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I have a friend who is in college as a mature student. She works hard at her studies and does well, but she told me that in group projects many of her younger classmates give up easily.
They shrug it off by saying that maybe they’re just not smart enough, or they aren’t willing to work harder to achieve more, not seeing value in putting in more effort.
Some may say that these are plausible reasons for not persisting. Others may claim that this is a generational difference, that today’s kids are lazy and don’t have the work ethic adults do. But to me the answer isn’t so straightforward. I believe that we can be motivated, whatever our age, to do better and to persevere.
These words come from Albert Einstein: “It’s not that I’m so smart, it’s just that I stay with problems longer.”
While I suspect he was not giving full credit to his own intellect, his legendary perseverance is worth emulating. In contrast, lots of smart people lack that quality and accomplish little. It’s just as true that lots of intellectually average people make significant contributions to life and learning through their willingness to apply themselves, whether solving a problem or learning a new skill.
Along those lines, I often remind myself of a quotation from Baha’u’llah: “Rest assured and persevere.” – The Summons of the Lord of Hosts, p. 156.
It tells me to be confident in my efforts and to keep trying. Shoghi Effendi offered similar encouragement, writing “The end is glorious if we only persevere.” – Arohauni—Letters to New Zealand, p. 22.
Of course we will always encounter obstacles and troubles. Do I let that stop me? Am I determined to do whatever it takes? Am I confident? Am I happy for the challenge and grateful for the opportunity? Am I adaptable, willing to try new ways to reach my goals?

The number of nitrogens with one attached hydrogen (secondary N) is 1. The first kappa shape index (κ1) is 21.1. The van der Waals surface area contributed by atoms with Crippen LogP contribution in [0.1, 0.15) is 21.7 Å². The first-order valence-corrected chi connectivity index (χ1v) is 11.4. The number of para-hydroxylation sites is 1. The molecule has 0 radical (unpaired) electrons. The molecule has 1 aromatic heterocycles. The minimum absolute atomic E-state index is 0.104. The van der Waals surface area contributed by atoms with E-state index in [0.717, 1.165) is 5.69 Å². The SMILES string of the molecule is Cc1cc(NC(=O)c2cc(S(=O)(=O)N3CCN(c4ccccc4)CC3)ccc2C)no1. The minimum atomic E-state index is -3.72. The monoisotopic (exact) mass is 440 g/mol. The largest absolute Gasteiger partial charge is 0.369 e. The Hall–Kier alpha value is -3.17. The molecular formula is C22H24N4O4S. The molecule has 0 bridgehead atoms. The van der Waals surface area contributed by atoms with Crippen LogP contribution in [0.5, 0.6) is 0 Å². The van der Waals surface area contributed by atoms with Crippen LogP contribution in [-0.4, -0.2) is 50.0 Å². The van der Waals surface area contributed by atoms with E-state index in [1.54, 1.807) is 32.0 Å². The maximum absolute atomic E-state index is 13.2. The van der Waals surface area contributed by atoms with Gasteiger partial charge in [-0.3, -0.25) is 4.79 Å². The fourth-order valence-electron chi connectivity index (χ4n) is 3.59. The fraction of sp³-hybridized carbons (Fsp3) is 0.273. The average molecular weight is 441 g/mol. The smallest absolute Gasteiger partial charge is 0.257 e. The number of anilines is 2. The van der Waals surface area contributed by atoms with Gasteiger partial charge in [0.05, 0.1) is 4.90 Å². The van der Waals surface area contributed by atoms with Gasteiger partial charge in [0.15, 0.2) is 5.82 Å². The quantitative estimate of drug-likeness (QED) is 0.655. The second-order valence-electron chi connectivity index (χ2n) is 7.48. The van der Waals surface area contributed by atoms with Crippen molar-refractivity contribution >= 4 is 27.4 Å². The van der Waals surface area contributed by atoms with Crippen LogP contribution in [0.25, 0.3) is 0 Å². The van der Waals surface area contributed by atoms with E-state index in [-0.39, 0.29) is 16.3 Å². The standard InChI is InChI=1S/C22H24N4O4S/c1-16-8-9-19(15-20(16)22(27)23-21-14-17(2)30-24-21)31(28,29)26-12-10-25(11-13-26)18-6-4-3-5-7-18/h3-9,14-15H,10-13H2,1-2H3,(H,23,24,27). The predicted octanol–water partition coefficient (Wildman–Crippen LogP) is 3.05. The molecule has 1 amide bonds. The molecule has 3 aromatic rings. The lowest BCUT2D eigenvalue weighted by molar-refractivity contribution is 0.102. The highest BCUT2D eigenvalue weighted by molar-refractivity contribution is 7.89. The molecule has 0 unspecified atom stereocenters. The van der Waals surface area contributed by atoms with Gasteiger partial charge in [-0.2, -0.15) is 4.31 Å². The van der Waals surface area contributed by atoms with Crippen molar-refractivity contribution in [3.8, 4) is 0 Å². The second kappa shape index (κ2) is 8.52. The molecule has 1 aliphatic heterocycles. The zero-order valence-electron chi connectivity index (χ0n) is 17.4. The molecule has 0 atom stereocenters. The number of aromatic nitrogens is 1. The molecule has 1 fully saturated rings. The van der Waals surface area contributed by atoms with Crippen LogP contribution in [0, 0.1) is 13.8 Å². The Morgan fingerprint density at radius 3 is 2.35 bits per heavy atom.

I think another element of perseverance is humility. To admit that I don’t know how to do something and that I must take time to learn can be humbling, especially in a situation where I might have thought at the outset that I was ready to do it. But the point is that all of us—even Albert Einstein—need to persevere to accomplish goals without being afraid to not-know.
Since people tend to learn in different ways, for some of us that means learning through our mistakes. If I’m not willing to take a humble approach to learning and accept mistakes as useful feedback, then I will be shortchanging myself and will probably fail.
Being engaged in this entire process also requires optimism, which includes believing in the existence of a solution to the problem or a way to accomplish the goal. Einstein didn’t persevere without trust in the outcome. He had better things to do. Don’t we all?
Sometimes we need to be detached, by which I mean having a willingness to stop or redefine the goal. No matter how hard I try, I’m not going to be a professional ballet dancer, but I can learn to dance. I’m probably not going to be CEO of a Fortune 500 Company, but I can help a local organization find new ways to raise funds. I’m not apt to compete in the Olympics, though I can improve my running speed and endurance. With this approach, I can always win my own one-person race. Life is not a competition, after all—instead, life means achieving what we each can.
Fortunately, not everything in life is a huge undertaking. That would be exhausting, to say the least. In contrast, making a hearty effort; to commit to problem-solving or innovating; and to succeed on my own terms: that is exhilarating—at any age.
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